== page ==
John Hanlon

On Tuesday, Republican state senator Scott Brown beat Democratic Massachusetts Attorney General Martha Coakley to become the next Senator from Massachusetts. That night, I sent an e-mail to my former college professor Peter Torkildsen, one of the last Republican Congressmen from Massachusetts (he served from 1993-1997) and a former Chairman of the Massachusetts Republican Party. I asked him about the message voters sent out by electing Brown, the lessons Republicans can learn from the election, and whether or not this election was about national or local issues.   

Below are the questions and his responses about the Brown victory he wrote "has more national implications than any other election to the U.S. Senate has ever had."

1.) Were you surprised that this election become competitive a few weeks ago?

Actually, it was becoming competitive on the ground a bit sooner, in early December. The crowds were growing at events, and people who had never worked on a campaign before were beginning to volunteer. The magnitude of outpouring of support is something that I never would have predicted - the energy level was even greater than in 1990, when Massachusetts elected a Republican governor for the first time in many years.
 
2.) What was the message that Massachusetts voters sent out by voting for Republican Scott Brown over Democrat Martha Coakley?
    
I see two major messages from Massachusetts voters 1.  That they want Scott Brown representing them in Washington, and as part of that representation voting against the current health care bills, against cap-and-trade, and for common sense national security issues, and 2.  the voters of Massachusetts rejected the Democrats politics of personal destruction campaign tactics.[# More #] 
 
3.) What is the main lesson for Republicans from the results of the Massachusetts Senate race?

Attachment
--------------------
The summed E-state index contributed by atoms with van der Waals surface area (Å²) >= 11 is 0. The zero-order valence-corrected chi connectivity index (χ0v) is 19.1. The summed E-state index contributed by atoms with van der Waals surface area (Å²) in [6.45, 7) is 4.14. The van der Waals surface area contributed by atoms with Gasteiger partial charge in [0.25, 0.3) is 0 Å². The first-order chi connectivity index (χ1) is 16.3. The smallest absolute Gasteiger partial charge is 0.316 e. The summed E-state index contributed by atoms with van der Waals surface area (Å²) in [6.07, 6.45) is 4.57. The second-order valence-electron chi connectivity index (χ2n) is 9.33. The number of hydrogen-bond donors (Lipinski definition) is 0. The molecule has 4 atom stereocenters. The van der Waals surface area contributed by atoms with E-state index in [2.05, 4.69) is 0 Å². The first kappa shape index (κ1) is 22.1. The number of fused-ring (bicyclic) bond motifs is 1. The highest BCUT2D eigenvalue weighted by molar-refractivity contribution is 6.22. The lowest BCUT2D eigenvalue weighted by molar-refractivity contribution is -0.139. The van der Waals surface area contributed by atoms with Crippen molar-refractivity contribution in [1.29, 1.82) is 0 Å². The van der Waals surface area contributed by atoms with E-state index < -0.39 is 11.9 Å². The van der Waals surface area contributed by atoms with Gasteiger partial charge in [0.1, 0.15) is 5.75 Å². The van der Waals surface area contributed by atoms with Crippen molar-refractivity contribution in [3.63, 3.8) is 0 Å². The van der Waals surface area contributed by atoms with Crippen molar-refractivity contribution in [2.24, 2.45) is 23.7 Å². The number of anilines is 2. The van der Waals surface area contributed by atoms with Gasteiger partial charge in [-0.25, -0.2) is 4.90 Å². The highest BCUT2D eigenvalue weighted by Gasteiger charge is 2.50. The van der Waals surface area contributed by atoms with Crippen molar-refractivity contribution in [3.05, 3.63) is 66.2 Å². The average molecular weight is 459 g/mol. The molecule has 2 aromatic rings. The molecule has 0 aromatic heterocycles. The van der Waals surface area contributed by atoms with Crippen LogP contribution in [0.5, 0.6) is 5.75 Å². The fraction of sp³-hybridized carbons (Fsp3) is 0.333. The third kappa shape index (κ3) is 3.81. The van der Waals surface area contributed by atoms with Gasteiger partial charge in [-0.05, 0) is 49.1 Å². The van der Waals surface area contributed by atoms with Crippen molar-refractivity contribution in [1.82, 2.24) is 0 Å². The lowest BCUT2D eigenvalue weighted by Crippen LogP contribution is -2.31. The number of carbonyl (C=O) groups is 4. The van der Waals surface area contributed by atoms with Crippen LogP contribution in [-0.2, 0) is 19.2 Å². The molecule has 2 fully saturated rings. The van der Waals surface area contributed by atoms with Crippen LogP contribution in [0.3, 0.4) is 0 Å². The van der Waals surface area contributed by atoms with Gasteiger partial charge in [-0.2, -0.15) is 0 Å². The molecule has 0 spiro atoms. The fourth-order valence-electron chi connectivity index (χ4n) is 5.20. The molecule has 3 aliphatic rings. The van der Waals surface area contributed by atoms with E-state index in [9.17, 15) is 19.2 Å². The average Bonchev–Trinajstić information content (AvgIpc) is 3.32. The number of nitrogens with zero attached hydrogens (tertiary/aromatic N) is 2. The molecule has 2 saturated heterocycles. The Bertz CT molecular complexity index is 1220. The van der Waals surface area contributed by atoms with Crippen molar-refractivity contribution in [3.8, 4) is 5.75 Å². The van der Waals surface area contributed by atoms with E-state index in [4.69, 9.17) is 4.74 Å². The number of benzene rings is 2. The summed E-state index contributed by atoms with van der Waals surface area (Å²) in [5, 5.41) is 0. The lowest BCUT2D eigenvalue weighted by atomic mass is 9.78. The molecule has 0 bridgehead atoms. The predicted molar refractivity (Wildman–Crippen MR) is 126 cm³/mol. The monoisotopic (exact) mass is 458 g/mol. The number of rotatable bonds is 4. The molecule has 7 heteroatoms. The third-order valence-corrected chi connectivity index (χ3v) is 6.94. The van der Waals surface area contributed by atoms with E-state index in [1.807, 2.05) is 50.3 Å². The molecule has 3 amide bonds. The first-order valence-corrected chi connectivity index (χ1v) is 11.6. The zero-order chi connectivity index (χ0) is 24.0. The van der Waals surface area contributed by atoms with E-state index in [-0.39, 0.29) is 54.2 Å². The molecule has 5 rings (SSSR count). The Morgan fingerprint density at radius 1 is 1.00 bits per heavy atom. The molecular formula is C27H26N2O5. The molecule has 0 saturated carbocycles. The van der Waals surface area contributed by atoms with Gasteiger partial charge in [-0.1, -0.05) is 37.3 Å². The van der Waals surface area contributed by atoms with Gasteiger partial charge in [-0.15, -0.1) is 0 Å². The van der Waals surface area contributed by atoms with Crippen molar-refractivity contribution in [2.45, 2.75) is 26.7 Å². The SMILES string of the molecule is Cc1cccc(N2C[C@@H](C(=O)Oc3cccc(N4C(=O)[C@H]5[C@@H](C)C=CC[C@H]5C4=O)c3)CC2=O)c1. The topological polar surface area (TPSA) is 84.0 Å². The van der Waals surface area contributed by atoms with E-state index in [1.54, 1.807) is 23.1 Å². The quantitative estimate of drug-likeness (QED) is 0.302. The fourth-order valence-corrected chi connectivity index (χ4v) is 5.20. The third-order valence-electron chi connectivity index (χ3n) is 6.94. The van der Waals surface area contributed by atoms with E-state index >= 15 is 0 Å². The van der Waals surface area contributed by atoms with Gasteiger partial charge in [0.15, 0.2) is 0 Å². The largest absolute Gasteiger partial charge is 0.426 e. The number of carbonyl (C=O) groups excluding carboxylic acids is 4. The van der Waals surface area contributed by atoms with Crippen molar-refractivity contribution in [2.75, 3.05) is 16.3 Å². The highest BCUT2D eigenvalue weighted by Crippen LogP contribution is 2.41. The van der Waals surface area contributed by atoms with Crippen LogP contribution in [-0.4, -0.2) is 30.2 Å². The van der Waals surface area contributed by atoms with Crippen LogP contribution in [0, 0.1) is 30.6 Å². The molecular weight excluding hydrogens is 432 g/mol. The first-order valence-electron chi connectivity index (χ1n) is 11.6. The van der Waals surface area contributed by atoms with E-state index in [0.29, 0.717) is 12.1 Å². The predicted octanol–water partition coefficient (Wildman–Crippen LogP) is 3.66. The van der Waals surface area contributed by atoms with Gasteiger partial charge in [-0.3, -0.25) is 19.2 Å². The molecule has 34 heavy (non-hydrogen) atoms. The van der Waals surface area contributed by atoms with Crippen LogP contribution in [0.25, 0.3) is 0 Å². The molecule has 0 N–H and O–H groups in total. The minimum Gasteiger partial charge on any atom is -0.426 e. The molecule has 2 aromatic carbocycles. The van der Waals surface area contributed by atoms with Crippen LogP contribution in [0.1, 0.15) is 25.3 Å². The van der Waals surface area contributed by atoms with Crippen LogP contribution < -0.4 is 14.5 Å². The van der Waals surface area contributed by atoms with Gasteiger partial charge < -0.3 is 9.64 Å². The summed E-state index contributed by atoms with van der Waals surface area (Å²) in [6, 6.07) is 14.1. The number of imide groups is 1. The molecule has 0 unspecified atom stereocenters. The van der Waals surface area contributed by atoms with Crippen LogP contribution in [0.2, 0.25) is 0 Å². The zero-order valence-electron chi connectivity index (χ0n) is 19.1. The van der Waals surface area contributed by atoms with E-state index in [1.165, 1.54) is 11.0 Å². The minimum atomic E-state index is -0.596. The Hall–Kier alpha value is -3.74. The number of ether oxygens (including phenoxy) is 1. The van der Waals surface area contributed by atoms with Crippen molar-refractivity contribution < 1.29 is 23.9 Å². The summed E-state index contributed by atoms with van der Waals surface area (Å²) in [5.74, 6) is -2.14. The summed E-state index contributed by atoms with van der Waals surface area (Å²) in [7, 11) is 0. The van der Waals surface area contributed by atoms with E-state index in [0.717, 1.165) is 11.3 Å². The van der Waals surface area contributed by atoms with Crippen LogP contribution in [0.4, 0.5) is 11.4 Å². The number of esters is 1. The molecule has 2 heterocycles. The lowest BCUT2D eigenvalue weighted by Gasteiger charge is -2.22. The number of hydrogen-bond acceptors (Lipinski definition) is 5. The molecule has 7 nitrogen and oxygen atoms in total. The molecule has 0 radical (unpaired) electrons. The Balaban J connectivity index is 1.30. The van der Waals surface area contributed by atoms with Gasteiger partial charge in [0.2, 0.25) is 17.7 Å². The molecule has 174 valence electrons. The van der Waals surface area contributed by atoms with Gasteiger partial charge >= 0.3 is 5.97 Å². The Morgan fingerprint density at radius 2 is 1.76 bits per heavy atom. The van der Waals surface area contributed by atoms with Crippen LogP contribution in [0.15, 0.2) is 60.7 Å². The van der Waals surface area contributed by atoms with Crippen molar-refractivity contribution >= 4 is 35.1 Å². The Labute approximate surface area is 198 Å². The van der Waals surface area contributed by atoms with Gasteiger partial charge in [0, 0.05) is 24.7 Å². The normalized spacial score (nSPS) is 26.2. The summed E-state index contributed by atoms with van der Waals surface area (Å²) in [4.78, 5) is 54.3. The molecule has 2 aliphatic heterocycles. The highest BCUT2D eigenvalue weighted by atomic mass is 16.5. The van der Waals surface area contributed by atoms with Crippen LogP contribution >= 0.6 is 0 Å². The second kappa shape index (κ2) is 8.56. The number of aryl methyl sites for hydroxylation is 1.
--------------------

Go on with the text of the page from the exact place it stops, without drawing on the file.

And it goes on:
When running for office, establish who you are, and speak about the issues voters care about. On paper, running against Kennedy's health bill would seem a losing strategy. But by speaking out about the many things wrong with both the substance of the legislation, as well as all the back room deals that were promised to secure votes, Scott Brown tapped into huge voter discontent about both the bill and the process behind it.
 
4.) What is the political significance of Senator Ted Kennedy's seat going to the Republicans?
    
You cannot overestimate the significance of this.  Electing Scott Brown to the U.S. Senate has more national implications than any other election to the U.S. Senate has ever had. And at the same time, it is significant for state politics in Massachusetts, too.
 
5.) There is a tough gubernatorial campaign coming up in Massachusetts later this year. Do you think the results of this election will foreshadow the results in that election? What about the midterms?
   
Charlie Baker is the leading Republican running for governor. While his chances of defeating the incumbent before last night's election were already pretty good, they improved even more with Scott's win. Charlie had been asking his donors and volunteers to help Scott.
   
In terms of the mid-term Congressional elections in Massachusetts, Scott's win will encourage many candidates to come forward, and we will have far more congressional candidates that we have had in recent elections. For the state senate and state house seats, many more incumbents will be challenged now, and probably not just by Republicans.
 
6.) Do you think Massachusetts is becoming more conservative in its leanings or was this election more about a rejection of the status quo than it was about the ideology of the voters?
 
Massachusetts has always had a healthy skepticism about taxes and political power.  (The Boston Tea Party was 237 years ago).  And Ronald Reagan carried Massachusetts twice, so we know there is a core of people willing to vote for a conservative candidate in some circumstances.
 
7.) Do you think this race was more about local issues or was this election about Obama and national issues?
    
It was almost certainly a combination of both. Many of the voters who turned out voted because of national issues, but it was national issues that affected them on a direct level (taxes, health care). There were also people voting on national security issues, which is definitely not a local issue. Many people were appalled when the Democrat said there weren't any more terrorists in Afghanistan, and therefore our troops should come home immediately. 
 
8.) What credit do you give to national Republican organizations such as the NRC and the NRSC in helping to achieve victory in this race?
    
While the national Republican groups were not active in the campaign early, they definitely helped out in the final weeks, both financially, and in technology. Given the amount (several million, at least) of special interest money helping out the Democrat, the national Republican support was very important.


John Hanlon

John Hanlon is the Operations Manager of Townhall.com. He can be found on Twitter @johnhanlon.